“This district is my home,” she said. “I possess a familiarity with the district as a whole.”
In her career, Bockstadter has practiced law in all but one county in the district. She said she brings a broad knowledge of the legal profession to the table. She has served as prosecutor and defense attorney, as well as years in private practice handling civil matters.
She said she wants to become a judge as a way to serve the community.
“I did not embark on this change lightly,” she said. “It was out of a deep sense of responsibility to the community.”
When asked about any potential conflicts of interest that could arise because her husband is an employee of the Nebraska State Patrol, she said it’s had a minimal effect on her practice so far. She is former county attorney for both Webster and Nuckolls counties.
She also noted that her husband is in an administrative role and isn’t actively involved in casework, making the likelihood of conflicts even less.
Even if there was a conflict, she said, she would be able to recuse herself and allow the district’s other judge, Terri Harder, to handle the case.
“I anticipate that occurring very rarely,” she said.
Schenker is the Franklin County Attorney and said he has practiced in all but one county in the district.
He said he would bring a wide array of law experience to the bench if selected, and it would fulfill a longtime professional goal.
“I became interested in being a judge in law school,” he said.
He spent the summer after his first year in law school clerking for a circuit judge in Alabama, a similar position to the district court in Nebraska. Schenker was involved in writing decisions and reviewing transcripts and enjoyed the process.
“I felt it was my ultimate calling as a public servant,” he said.
When asked about his experience with jury trials, Schenker said it has been limited but believes it’s a weakness he could overcome by learning more about the law.
He said he is an avid reader and always enjoys learning. He knows some French and a little Spanish, as well.
“I feel a district judge is someone who needs to always be open to learning,” he said.
Bergevin is an assistant attorney general with the Nebraska Attorney General’s Office. He is also a judge advocate in the U.S. Air Force. He and his wife have three children.
As an assistant attorney general, he said his office was in Lincoln, but he worked with counties across the state to prosecute cases.
“I want to preside in multiple counties because I like the variety,” he said. “That travel and diversity is something I want to maintain as a judge.”
Bergevin was born and raised in Omaha. He said it’s the first time he’s applied to be a judge because he feels it’s the right fit for him. He wanted to be involved at the district court level because of the nature of cases handled in the court.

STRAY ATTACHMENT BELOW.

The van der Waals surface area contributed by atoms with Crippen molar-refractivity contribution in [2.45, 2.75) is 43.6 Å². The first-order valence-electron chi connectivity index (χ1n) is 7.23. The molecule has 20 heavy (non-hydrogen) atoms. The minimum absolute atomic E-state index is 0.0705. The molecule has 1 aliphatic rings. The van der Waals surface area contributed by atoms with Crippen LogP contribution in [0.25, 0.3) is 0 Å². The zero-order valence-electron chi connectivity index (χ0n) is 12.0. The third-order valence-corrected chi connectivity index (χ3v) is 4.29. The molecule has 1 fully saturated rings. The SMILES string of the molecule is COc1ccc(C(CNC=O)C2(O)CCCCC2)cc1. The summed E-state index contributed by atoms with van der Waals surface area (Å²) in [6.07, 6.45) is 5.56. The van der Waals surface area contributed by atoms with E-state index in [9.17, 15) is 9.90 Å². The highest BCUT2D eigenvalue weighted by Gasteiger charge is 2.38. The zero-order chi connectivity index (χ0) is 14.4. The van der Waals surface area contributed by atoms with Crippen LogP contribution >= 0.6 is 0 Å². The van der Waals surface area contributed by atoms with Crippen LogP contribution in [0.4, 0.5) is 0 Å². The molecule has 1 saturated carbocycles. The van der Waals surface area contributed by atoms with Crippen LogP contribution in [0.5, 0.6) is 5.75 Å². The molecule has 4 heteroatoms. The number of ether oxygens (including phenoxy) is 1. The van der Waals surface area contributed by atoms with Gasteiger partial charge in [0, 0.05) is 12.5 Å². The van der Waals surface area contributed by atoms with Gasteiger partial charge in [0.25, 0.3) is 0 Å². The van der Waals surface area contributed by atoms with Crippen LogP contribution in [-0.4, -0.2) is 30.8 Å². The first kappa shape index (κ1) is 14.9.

Bergevin said he started his career as a secondary teacher, but ended up going to law school because a friend suggested it and he liked the change.
He’s prosecuted 14 jury trials since joining the office. During his career, he’s been involved in closer to 50 trials. He has led nine grand juries in courts across the state. He also has been an advocate for administrative hearings of mental health boards.
His law career has focused on prosecution, but he said he’s willing to educate himself about the appropriate law for the new position.
“I am confident that my skill set would help me litigate any kind of case,” he said.
Bergevin said he would do his best to be a successful successor to Illingworth, whose vacancy he would be filling.
“He served honorably in this position for over 30 years,” Bergevin said. “I would strive to meet the high standards he set.”
After the public hearing concluded, the commission went into executive session for further discussion. The applicants were asked to wait while the commission considered whether they would like to speak with any candidate privately. The commission didn’t request any private conversations and released the applicants after a few minutes.
The nominating commission is tasked to forward at least two candidates to the governor within 90 days from the time the vacancy occurs. The names of those nominated will be released by the governor’s office at a later time. The final selection for the position is made by the governor after interviewing each nominee.